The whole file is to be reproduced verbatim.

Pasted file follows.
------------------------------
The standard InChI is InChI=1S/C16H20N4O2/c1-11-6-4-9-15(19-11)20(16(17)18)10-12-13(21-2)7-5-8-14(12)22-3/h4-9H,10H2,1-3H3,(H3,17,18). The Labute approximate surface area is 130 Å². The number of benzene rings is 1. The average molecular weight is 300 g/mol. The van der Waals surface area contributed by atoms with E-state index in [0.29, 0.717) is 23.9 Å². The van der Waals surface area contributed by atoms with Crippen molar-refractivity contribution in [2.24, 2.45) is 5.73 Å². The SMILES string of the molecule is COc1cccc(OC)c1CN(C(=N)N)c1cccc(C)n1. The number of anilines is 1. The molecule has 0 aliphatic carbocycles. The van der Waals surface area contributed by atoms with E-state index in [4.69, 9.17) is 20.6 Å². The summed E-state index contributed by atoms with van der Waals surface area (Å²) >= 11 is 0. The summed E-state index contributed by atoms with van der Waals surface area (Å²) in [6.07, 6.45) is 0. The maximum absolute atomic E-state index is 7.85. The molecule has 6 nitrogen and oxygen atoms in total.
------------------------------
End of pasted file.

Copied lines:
The standard InChI is InChI=1S/C16H20N4O2/c1-11-6-4-9-15(19-11)20(16(17)18)10-12-13(21-2)7-5-8-14(12)22-3/h4-9H,10H2,1-3H3,(H3,17,18). The Labute approximate surface area is 130 Å². The number of benzene rings is 1. The average molecular weight is 300 g/mol. The van der Waals surface area contributed by atoms with E-state index in [0.29, 0.717) is 23.9 Å². The van der Waals surface area contributed by atoms with Crippen molar-refractivity contribution in [2.24, 2.45) is 5.73 Å². The SMILES string of the molecule is COc1cccc(OC)c1CN(C(=N)N)c1cccc(C)n1. The number of anilines is 1. The molecule has 0 aliphatic carbocycles. The van der Waals surface area contributed by atoms with E-state index in [4.69, 9.17) is 20.6 Å². The summed E-state index contributed by atoms with van der Waals surface area (Å²) >= 11 is 0. The summed E-state index contributed by atoms with van der Waals surface area (Å²) in [6.07, 6.45) is 0. The maximum absolute atomic E-state index is 7.85. The molecule has 6 nitrogen and oxygen atoms in total.